Love your "throwtogether" fritters. They sound so easy and such a crowd pleaser.
    Love Mariana

  2. Hi Mariana...just catching up. You are so generous with your definately know how to make a girl feel good :-) Thank you. I too love rosewood. Most of our furniture up at the farm is rosewood.....natural coloured not stained. Some of it was made in Shanghai and has the most beautiful grain. The rest was made in Malaysia and is a finer grain and not in my opinion quite as pretty. Thats just me!

    I love "old" things that are well made...they stand the test of time, whilst a lot of things that are bought now a days are just so cheap and trashy you know that they will not last long and will just become landfill. Sigh. I would far rather have LESS quality items than MORE cheap throw away items.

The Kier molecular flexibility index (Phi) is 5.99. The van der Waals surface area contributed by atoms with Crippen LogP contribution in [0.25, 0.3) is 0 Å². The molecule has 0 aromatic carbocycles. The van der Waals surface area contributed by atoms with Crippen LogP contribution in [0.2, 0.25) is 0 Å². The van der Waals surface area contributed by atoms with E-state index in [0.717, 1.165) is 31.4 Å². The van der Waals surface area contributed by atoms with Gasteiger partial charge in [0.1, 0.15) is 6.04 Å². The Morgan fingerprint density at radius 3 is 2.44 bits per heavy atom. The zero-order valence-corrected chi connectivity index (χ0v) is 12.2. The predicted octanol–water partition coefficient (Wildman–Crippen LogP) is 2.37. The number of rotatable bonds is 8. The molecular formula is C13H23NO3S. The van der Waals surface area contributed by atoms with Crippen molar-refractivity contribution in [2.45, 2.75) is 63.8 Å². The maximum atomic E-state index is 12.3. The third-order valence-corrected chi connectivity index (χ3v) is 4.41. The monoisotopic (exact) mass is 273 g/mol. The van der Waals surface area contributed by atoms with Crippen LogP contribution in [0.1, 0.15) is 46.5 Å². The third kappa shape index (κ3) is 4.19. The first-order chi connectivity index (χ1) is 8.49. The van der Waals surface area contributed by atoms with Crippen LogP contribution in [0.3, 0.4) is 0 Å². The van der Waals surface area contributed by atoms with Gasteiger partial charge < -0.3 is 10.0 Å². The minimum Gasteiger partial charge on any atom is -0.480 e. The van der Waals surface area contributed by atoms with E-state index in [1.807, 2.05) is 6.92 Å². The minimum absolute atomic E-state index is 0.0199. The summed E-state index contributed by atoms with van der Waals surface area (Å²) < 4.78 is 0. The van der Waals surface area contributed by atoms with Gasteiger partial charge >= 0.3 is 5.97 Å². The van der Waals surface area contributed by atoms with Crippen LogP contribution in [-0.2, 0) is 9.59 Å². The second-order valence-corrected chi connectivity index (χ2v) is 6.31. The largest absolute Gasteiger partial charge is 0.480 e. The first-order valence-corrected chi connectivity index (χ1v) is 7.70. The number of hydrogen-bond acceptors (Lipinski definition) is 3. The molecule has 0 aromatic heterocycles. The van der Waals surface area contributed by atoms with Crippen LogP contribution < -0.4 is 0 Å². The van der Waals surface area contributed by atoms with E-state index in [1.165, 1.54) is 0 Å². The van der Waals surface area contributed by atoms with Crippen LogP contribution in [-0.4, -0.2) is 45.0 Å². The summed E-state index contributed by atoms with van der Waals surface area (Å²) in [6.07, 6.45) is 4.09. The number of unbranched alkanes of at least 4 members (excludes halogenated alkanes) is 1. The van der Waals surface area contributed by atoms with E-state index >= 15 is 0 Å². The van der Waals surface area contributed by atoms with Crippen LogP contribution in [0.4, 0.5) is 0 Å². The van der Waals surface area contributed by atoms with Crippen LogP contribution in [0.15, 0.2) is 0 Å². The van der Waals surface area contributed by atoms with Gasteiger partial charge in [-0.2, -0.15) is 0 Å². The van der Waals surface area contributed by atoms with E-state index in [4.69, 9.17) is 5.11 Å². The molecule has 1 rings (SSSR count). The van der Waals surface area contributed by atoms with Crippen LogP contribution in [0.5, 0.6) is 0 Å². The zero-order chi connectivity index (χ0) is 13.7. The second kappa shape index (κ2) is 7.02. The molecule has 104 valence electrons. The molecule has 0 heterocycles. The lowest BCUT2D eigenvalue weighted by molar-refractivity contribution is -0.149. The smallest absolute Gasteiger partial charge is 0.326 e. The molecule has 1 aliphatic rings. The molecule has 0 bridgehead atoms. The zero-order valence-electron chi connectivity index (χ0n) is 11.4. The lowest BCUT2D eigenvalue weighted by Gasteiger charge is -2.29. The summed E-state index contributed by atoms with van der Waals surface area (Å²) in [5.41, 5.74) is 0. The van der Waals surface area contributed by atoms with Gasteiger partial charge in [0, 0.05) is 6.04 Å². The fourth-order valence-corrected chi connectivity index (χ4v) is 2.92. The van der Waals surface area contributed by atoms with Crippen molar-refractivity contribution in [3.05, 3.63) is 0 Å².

What a talented husband you have....lucky girl :-) It certainly is difficult finding the time to do every thing we want to isn't it! How can people say they are bored?